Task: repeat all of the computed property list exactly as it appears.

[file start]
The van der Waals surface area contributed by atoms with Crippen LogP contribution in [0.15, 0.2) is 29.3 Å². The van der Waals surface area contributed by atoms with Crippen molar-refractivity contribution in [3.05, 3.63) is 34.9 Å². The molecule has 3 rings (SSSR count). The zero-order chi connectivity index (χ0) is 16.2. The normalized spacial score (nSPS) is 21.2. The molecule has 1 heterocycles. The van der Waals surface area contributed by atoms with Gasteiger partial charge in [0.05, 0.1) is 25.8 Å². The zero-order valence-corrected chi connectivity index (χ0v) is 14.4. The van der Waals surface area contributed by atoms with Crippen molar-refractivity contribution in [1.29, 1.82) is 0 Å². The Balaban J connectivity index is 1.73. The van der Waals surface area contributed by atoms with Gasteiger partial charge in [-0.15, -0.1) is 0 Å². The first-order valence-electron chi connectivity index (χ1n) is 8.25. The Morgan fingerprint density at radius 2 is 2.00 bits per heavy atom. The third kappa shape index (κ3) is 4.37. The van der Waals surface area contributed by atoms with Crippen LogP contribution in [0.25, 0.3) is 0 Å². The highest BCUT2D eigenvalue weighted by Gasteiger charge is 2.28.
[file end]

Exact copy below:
The van der Waals surface area contributed by atoms with Crippen LogP contribution in [0.15, 0.2) is 29.3 Å². The van der Waals surface area contributed by atoms with Crippen molar-refractivity contribution in [3.05, 3.63) is 34.9 Å². The molecule has 3 rings (SSSR count). The zero-order chi connectivity index (χ0) is 16.2. The normalized spacial score (nSPS) is 21.2. The molecule has 1 heterocycles. The van der Waals surface area contributed by atoms with Gasteiger partial charge in [0.05, 0.1) is 25.8 Å². The zero-order valence-corrected chi connectivity index (χ0v) is 14.4. The van der Waals surface area contributed by atoms with Crippen molar-refractivity contribution in [1.29, 1.82) is 0 Å². The Balaban J connectivity index is 1.73. The van der Waals surface area contributed by atoms with Gasteiger partial charge in [-0.15, -0.1) is 0 Å². The first-order valence-electron chi connectivity index (χ1n) is 8.25. The Morgan fingerprint density at radius 2 is 2.00 bits per heavy atom. The third kappa shape index (κ3) is 4.37. The van der Waals surface area contributed by atoms with Crippen LogP contribution in [0.25, 0.3) is 0 Å². The highest BCUT2D eigenvalue weighted by Gasteiger charge is 2.28.